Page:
March 22, 2022
HONG KONG – Hong Kong will shelve its compulsory mass testing program plan upon consensus by mainland and local medical experts that it is not suitable to conduct such testing at this stage, the city’s leader said on Monday.
The announcement came as Chief Executive Carrie Lam Cheng Yuet-ngor outlined a roadmap for a gradual resumption of normal life in the city following a gradual decrease in number of COVID-19 cases in the Omicron variant-fueled fifth wave of outbreak.
Following the passing of the peak, the government decided to bring into effect a raft of changes to its pandemic control measures from next month, including lifting of flight bans on nine countries and cutting quarantine period for arrivals in the city.
Although a great deal of preparatory work for the mass testing has been done, experts suggest that the operation should be conducted in the early or late stages of the outbreak, not the current stage when the pandemic is still at a high level, the CE told an anti-pandemic news conference in the morning.
When the time is suitable and conditions are appropriate, we will consider whether to use compulsory universal testing.
Carrie Lam, Chief Executive, HKSAR
Stressing that timing is key for such an exercise, she said: “Hong Kong’s epidemic situation has now been alleviated, but it remains at a high level. Experts have said it is not suitable to do universal testing at this stage.”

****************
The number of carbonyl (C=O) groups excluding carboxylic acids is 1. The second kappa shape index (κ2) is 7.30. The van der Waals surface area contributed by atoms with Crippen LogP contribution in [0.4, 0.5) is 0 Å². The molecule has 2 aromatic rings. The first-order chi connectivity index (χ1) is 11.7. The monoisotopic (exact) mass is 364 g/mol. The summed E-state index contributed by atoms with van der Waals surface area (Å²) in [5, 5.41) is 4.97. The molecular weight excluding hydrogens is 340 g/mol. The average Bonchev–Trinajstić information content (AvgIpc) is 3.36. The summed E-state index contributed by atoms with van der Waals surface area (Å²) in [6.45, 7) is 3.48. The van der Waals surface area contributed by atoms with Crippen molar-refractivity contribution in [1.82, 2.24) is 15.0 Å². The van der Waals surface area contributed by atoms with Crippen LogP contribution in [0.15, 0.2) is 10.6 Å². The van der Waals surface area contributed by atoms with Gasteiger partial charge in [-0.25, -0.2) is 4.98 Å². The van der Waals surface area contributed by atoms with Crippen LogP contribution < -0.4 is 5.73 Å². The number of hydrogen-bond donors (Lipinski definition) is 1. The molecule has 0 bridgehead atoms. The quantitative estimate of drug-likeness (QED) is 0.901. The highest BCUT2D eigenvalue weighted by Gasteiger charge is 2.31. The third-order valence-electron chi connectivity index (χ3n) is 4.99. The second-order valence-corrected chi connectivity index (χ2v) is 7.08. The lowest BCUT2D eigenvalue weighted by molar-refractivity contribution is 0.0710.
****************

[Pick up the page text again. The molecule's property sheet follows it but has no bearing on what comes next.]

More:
As the scale of the operation will be unprecedentedly large, involving restriction on people’s movement, mainland experts held that it may be beyond the organizing capacity of local communities, and the city may fail to achieve the goal of universal screening.
She stressed that the suspension does not mean the city plans to co-exist with the virus. “When the time is suitable and conditions are appropriate, we will consider whether to use compulsory universal testing,” she added.
At the same briefing on the government’s “mid-term review”, the CE also announced to lift the flight ban on nine countries starting from April 1. After that, vaccinated Hong Kong residents from the countries can return to the city by flights.
In light of the pandemic development, the flight ban is no longer suitable. The infection risk in some of the nine countries is even lower than Hong Kong, according to Lam.
The current 14-day mandatory quarantine requirement for most passengers would be reduced to seven days, as if their test results showed negative on the sixth and seventh days of the isolation period, she said.
She said she had asked officials to designate more hotels as quarantine facilities for travelers.
Lam also announced that primary schools, international schools and kindergartens can resume face-to-face classes on April 19 at the earliest.
Secondary schools however will also follow suit after the Diploma of Secondary Education Examination, which is still scheduled to begin on April 22, she added.